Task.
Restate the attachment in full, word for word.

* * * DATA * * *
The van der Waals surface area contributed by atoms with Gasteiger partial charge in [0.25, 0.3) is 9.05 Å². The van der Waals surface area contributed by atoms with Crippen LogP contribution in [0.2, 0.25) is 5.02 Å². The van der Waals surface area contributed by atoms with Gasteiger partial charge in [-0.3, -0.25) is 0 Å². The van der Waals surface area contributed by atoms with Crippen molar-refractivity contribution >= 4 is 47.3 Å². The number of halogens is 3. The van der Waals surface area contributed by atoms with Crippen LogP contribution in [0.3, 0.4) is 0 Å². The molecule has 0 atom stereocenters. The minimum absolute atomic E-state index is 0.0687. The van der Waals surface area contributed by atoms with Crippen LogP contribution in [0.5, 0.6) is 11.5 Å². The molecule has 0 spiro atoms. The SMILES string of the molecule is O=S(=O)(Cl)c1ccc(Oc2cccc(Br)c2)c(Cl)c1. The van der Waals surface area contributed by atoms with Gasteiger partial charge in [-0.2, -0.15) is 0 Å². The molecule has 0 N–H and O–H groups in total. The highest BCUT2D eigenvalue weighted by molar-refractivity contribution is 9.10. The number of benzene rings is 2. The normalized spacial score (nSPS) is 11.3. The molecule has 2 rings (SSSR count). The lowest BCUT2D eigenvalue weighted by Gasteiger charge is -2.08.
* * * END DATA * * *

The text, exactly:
The van der Waals surface area contributed by atoms with Gasteiger partial charge in [0.25, 0.3) is 9.05 Å². The van der Waals surface area contributed by atoms with Crippen LogP contribution in [0.2, 0.25) is 5.02 Å². The van der Waals surface area contributed by atoms with Gasteiger partial charge in [-0.3, -0.25) is 0 Å². The van der Waals surface area contributed by atoms with Crippen molar-refractivity contribution >= 4 is 47.3 Å². The number of halogens is 3. The van der Waals surface area contributed by atoms with Crippen LogP contribution in [0.3, 0.4) is 0 Å². The molecule has 0 atom stereocenters. The minimum absolute atomic E-state index is 0.0687. The van der Waals surface area contributed by atoms with Crippen LogP contribution in [0.5, 0.6) is 11.5 Å². The molecule has 0 spiro atoms. The SMILES string of the molecule is O=S(=O)(Cl)c1ccc(Oc2cccc(Br)c2)c(Cl)c1. The van der Waals surface area contributed by atoms with Gasteiger partial charge in [-0.2, -0.15) is 0 Å². The molecule has 0 N–H and O–H groups in total. The highest BCUT2D eigenvalue weighted by molar-refractivity contribution is 9.10. The number of benzene rings is 2. The normalized spacial score (nSPS) is 11.3. The molecule has 2 rings (SSSR count). The lowest BCUT2D eigenvalue weighted by Gasteiger charge is -2.08.